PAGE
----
American Legion baseball is a grand American tradition. So too is our National Anthem. So too is freedom of speech and the right to protest. If you’re a Minnesota American Legion ballplayer, though, your right to protest during the National Anthem is something you have to check at the door:
American Legion Baseball players in Minnesota will be required to show “proper respect” during the National Anthem, or they won’t be able to play. The Minnesota American Legion committee adopted a no-tolerance policy when it comes to players’ behavior during the anthem before games.
“Proper respect” is being defined as players standing at attention with their hats off, and hats over their hearts. By the American Legion’s own admission, there has never been an Anthem protest during a Minnesota American Legion baseball game but the spokesman said that they just wanted to get out in front of the issue in light of Colin Kaepernick’s protests during the NFL season. He said they wanted to prohibit “kneeling down, back to the flag, stuff like that.” If you violate the new rule, you’ll be kicked out of Legion ball. The Minnesota prohibition was first reported last week and, apparently, follows on a national American Legion edict about Anthem decorum. Which I can’t recall hearing about when it happened, but apparently happened a few weeks ago.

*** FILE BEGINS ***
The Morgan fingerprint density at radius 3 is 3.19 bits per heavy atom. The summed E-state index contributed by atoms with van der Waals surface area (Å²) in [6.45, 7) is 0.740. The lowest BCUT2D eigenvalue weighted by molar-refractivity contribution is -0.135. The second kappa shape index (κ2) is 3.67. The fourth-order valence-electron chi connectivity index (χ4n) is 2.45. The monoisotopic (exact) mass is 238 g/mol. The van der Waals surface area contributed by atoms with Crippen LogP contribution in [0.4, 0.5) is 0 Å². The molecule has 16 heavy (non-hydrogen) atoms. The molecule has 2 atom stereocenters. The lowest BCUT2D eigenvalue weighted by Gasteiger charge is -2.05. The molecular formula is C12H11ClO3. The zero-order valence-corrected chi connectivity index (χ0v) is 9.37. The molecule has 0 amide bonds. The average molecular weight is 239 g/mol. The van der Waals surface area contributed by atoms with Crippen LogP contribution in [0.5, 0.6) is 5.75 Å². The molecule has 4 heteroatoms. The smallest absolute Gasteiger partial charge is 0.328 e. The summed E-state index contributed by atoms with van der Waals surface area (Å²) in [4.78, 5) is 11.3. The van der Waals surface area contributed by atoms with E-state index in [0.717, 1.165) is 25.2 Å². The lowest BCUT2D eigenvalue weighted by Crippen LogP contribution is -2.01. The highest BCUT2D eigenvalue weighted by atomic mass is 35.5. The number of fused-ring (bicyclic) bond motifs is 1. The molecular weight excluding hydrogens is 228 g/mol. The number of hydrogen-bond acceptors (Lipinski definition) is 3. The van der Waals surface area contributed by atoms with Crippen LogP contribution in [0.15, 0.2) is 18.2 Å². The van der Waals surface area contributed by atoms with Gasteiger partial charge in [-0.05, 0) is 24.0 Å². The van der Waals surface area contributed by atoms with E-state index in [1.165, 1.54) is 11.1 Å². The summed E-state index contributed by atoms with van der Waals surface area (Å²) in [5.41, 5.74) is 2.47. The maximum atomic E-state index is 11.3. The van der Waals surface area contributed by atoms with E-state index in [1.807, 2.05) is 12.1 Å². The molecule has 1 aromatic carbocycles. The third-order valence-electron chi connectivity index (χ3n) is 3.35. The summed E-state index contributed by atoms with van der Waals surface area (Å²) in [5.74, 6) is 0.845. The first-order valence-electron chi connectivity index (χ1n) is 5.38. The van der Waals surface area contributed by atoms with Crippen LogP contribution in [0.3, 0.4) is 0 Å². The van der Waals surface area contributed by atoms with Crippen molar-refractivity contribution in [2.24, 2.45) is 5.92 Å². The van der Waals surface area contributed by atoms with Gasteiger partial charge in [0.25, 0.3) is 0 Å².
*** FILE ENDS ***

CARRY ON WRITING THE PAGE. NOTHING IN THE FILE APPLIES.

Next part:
It’s their league, so they can do what they want. And, of course, they’re an organization which cites advocating patriotism as part of its mission, so their stance on this matter is not surprising.
Anyone wanna help me form an ACLU baseball league? I’m guessing the players we’d get wouldn’t be quite as good, what with them all arguing that no one should bat first but, rather, they should all be represented in the lineup on equal terms, but our National Anthem would be fun and the arguments between the coaches and the umpires over rules interpretations would be worth the dang price of admission, that I can tell you.